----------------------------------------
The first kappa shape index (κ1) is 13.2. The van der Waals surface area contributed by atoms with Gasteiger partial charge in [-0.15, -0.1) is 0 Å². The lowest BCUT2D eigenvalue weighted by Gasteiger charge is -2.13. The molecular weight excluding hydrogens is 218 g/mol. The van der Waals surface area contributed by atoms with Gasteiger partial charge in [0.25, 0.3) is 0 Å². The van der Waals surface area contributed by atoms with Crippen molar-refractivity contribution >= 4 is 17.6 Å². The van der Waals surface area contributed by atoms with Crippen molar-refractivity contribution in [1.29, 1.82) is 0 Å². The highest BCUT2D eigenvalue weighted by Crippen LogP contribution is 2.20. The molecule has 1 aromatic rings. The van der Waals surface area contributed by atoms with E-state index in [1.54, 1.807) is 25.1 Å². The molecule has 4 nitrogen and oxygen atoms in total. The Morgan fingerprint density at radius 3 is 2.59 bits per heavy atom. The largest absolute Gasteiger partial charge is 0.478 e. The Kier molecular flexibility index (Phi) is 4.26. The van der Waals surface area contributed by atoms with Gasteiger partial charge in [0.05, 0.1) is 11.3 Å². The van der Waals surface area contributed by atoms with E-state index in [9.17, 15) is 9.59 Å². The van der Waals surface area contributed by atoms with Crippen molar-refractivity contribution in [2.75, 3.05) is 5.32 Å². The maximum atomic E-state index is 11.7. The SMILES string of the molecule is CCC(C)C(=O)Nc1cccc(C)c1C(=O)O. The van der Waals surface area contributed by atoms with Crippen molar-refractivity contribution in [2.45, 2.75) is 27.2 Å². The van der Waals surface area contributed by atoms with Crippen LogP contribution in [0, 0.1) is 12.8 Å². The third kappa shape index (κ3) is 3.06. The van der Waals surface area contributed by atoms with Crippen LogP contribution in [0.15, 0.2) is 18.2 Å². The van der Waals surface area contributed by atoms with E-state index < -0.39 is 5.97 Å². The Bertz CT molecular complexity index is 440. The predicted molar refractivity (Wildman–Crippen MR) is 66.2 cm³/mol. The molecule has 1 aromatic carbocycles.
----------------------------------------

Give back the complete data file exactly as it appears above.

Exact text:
The first kappa shape index (κ1) is 13.2. The van der Waals surface area contributed by atoms with Gasteiger partial charge in [-0.15, -0.1) is 0 Å². The lowest BCUT2D eigenvalue weighted by Gasteiger charge is -2.13. The molecular weight excluding hydrogens is 218 g/mol. The van der Waals surface area contributed by atoms with Gasteiger partial charge in [0.25, 0.3) is 0 Å². The van der Waals surface area contributed by atoms with Crippen molar-refractivity contribution >= 4 is 17.6 Å². The van der Waals surface area contributed by atoms with Crippen molar-refractivity contribution in [1.29, 1.82) is 0 Å². The highest BCUT2D eigenvalue weighted by Crippen LogP contribution is 2.20. The molecule has 1 aromatic rings. The van der Waals surface area contributed by atoms with E-state index in [1.54, 1.807) is 25.1 Å². The molecule has 4 nitrogen and oxygen atoms in total. The Morgan fingerprint density at radius 3 is 2.59 bits per heavy atom. The largest absolute Gasteiger partial charge is 0.478 e. The Kier molecular flexibility index (Phi) is 4.26. The van der Waals surface area contributed by atoms with Gasteiger partial charge in [0.05, 0.1) is 11.3 Å². The van der Waals surface area contributed by atoms with E-state index in [9.17, 15) is 9.59 Å². The van der Waals surface area contributed by atoms with Crippen molar-refractivity contribution in [2.75, 3.05) is 5.32 Å². The maximum atomic E-state index is 11.7. The SMILES string of the molecule is CCC(C)C(=O)Nc1cccc(C)c1C(=O)O. The van der Waals surface area contributed by atoms with Crippen molar-refractivity contribution in [2.45, 2.75) is 27.2 Å². The van der Waals surface area contributed by atoms with Crippen LogP contribution in [0, 0.1) is 12.8 Å². The third kappa shape index (κ3) is 3.06. The van der Waals surface area contributed by atoms with Crippen LogP contribution in [0.15, 0.2) is 18.2 Å². The van der Waals surface area contributed by atoms with E-state index < -0.39 is 5.97 Å². The Bertz CT molecular complexity index is 440. The predicted molar refractivity (Wildman–Crippen MR) is 66.2 cm³/mol. The molecule has 1 aromatic carbocycles.